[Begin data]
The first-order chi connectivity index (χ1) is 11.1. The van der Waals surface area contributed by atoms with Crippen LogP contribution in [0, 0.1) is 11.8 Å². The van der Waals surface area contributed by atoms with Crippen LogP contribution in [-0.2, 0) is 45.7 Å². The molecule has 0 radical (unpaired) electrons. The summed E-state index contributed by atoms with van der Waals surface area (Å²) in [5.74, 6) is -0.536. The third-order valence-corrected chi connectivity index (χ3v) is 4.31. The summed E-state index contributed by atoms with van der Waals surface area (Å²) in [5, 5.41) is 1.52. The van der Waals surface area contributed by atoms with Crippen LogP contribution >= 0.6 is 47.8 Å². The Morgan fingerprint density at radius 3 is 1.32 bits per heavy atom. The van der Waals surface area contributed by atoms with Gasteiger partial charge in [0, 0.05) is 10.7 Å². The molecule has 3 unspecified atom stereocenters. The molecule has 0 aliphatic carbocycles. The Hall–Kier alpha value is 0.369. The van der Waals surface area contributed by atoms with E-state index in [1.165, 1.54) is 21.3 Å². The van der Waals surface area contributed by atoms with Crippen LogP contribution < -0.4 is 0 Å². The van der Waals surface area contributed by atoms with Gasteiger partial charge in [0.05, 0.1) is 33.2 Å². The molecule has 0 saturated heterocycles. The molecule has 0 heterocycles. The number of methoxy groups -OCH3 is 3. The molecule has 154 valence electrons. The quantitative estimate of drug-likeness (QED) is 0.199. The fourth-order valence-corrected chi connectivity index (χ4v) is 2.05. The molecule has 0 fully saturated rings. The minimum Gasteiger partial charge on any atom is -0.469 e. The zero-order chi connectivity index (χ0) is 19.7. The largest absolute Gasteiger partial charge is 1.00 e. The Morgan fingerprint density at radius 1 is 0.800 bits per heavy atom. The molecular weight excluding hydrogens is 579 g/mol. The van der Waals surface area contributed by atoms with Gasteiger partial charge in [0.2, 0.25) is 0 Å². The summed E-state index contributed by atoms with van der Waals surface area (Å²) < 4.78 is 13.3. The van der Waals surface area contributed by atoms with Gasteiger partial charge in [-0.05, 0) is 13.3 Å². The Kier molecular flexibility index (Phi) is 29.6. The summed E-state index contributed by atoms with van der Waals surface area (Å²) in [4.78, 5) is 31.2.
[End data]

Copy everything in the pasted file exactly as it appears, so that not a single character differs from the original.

The first-order chi connectivity index (χ1) is 11.1. The van der Waals surface area contributed by atoms with Crippen LogP contribution in [0, 0.1) is 11.8 Å². The van der Waals surface area contributed by atoms with Crippen LogP contribution in [-0.2, 0) is 45.7 Å². The molecule has 0 radical (unpaired) electrons. The summed E-state index contributed by atoms with van der Waals surface area (Å²) in [5.74, 6) is -0.536. The third-order valence-corrected chi connectivity index (χ3v) is 4.31. The summed E-state index contributed by atoms with van der Waals surface area (Å²) in [5, 5.41) is 1.52. The van der Waals surface area contributed by atoms with Crippen LogP contribution >= 0.6 is 47.8 Å². The Morgan fingerprint density at radius 3 is 1.32 bits per heavy atom. The van der Waals surface area contributed by atoms with Gasteiger partial charge in [0, 0.05) is 10.7 Å². The molecule has 3 unspecified atom stereocenters. The molecule has 0 aliphatic carbocycles. The Hall–Kier alpha value is 0.369. The van der Waals surface area contributed by atoms with E-state index in [1.165, 1.54) is 21.3 Å². The van der Waals surface area contributed by atoms with Crippen LogP contribution < -0.4 is 0 Å². The van der Waals surface area contributed by atoms with Gasteiger partial charge in [0.05, 0.1) is 33.2 Å². The molecule has 0 saturated heterocycles. The molecule has 0 heterocycles. The number of methoxy groups -OCH3 is 3. The molecule has 154 valence electrons. The quantitative estimate of drug-likeness (QED) is 0.199. The fourth-order valence-corrected chi connectivity index (χ4v) is 2.05. The molecule has 0 fully saturated rings. The minimum Gasteiger partial charge on any atom is -0.469 e. The zero-order chi connectivity index (χ0) is 19.7. The largest absolute Gasteiger partial charge is 1.00 e. The Morgan fingerprint density at radius 1 is 0.800 bits per heavy atom. The molecular weight excluding hydrogens is 579 g/mol. The van der Waals surface area contributed by atoms with Gasteiger partial charge in [0.2, 0.25) is 0 Å². The summed E-state index contributed by atoms with van der Waals surface area (Å²) < 4.78 is 13.3. The van der Waals surface area contributed by atoms with Gasteiger partial charge in [-0.05, 0) is 13.3 Å². The Kier molecular flexibility index (Phi) is 29.6. The summed E-state index contributed by atoms with van der Waals surface area (Å²) in [4.78, 5) is 31.2.